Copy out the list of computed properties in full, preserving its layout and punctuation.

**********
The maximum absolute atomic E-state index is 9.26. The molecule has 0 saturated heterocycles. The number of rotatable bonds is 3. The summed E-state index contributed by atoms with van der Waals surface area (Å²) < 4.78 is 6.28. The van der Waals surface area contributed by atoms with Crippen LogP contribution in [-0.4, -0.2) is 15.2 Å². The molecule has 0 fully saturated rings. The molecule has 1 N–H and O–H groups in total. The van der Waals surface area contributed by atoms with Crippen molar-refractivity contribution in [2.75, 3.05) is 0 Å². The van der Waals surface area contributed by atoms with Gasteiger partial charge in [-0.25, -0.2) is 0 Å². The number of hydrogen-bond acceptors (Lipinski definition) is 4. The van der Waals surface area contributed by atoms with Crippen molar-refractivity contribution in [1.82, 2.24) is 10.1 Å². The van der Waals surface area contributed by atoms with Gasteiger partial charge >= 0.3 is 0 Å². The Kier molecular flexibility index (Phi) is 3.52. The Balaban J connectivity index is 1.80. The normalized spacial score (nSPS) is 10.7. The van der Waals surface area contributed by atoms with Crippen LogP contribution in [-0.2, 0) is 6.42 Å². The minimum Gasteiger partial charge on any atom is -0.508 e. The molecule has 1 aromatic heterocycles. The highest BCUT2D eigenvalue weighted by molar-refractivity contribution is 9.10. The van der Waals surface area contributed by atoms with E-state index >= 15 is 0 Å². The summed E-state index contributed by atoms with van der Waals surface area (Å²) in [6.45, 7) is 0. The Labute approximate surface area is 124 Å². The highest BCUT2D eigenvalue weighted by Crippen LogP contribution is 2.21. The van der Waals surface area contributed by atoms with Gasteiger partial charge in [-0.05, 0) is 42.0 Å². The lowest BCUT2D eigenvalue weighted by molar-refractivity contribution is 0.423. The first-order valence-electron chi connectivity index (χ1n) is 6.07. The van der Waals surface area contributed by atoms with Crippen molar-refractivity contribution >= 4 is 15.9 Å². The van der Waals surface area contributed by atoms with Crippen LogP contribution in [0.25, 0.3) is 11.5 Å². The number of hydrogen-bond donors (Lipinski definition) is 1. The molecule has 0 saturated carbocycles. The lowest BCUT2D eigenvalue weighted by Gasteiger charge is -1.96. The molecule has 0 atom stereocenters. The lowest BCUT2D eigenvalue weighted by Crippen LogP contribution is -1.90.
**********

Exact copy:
The maximum absolute atomic E-state index is 9.26. The molecule has 0 saturated heterocycles. The number of rotatable bonds is 3. The summed E-state index contributed by atoms with van der Waals surface area (Å²) < 4.78 is 6.28. The van der Waals surface area contributed by atoms with Crippen LogP contribution in [-0.4, -0.2) is 15.2 Å². The molecule has 0 fully saturated rings. The molecule has 1 N–H and O–H groups in total. The van der Waals surface area contributed by atoms with Crippen molar-refractivity contribution in [2.75, 3.05) is 0 Å². The van der Waals surface area contributed by atoms with Gasteiger partial charge in [-0.25, -0.2) is 0 Å². The number of hydrogen-bond acceptors (Lipinski definition) is 4. The van der Waals surface area contributed by atoms with Crippen molar-refractivity contribution in [1.82, 2.24) is 10.1 Å². The van der Waals surface area contributed by atoms with Gasteiger partial charge >= 0.3 is 0 Å². The Kier molecular flexibility index (Phi) is 3.52. The Balaban J connectivity index is 1.80. The normalized spacial score (nSPS) is 10.7. The van der Waals surface area contributed by atoms with Crippen LogP contribution in [-0.2, 0) is 6.42 Å². The minimum Gasteiger partial charge on any atom is -0.508 e. The molecule has 1 aromatic heterocycles. The highest BCUT2D eigenvalue weighted by molar-refractivity contribution is 9.10. The van der Waals surface area contributed by atoms with E-state index >= 15 is 0 Å². The summed E-state index contributed by atoms with van der Waals surface area (Å²) in [6.45, 7) is 0. The Labute approximate surface area is 124 Å². The highest BCUT2D eigenvalue weighted by Crippen LogP contribution is 2.21. The van der Waals surface area contributed by atoms with Gasteiger partial charge in [-0.05, 0) is 42.0 Å². The lowest BCUT2D eigenvalue weighted by molar-refractivity contribution is 0.423. The first-order valence-electron chi connectivity index (χ1n) is 6.07. The van der Waals surface area contributed by atoms with Crippen molar-refractivity contribution >= 4 is 15.9 Å². The van der Waals surface area contributed by atoms with Crippen LogP contribution in [0.25, 0.3) is 11.5 Å². The number of hydrogen-bond donors (Lipinski definition) is 1. The molecule has 0 saturated carbocycles. The lowest BCUT2D eigenvalue weighted by Gasteiger charge is -1.96. The molecule has 0 atom stereocenters. The lowest BCUT2D eigenvalue weighted by Crippen LogP contribution is -1.90.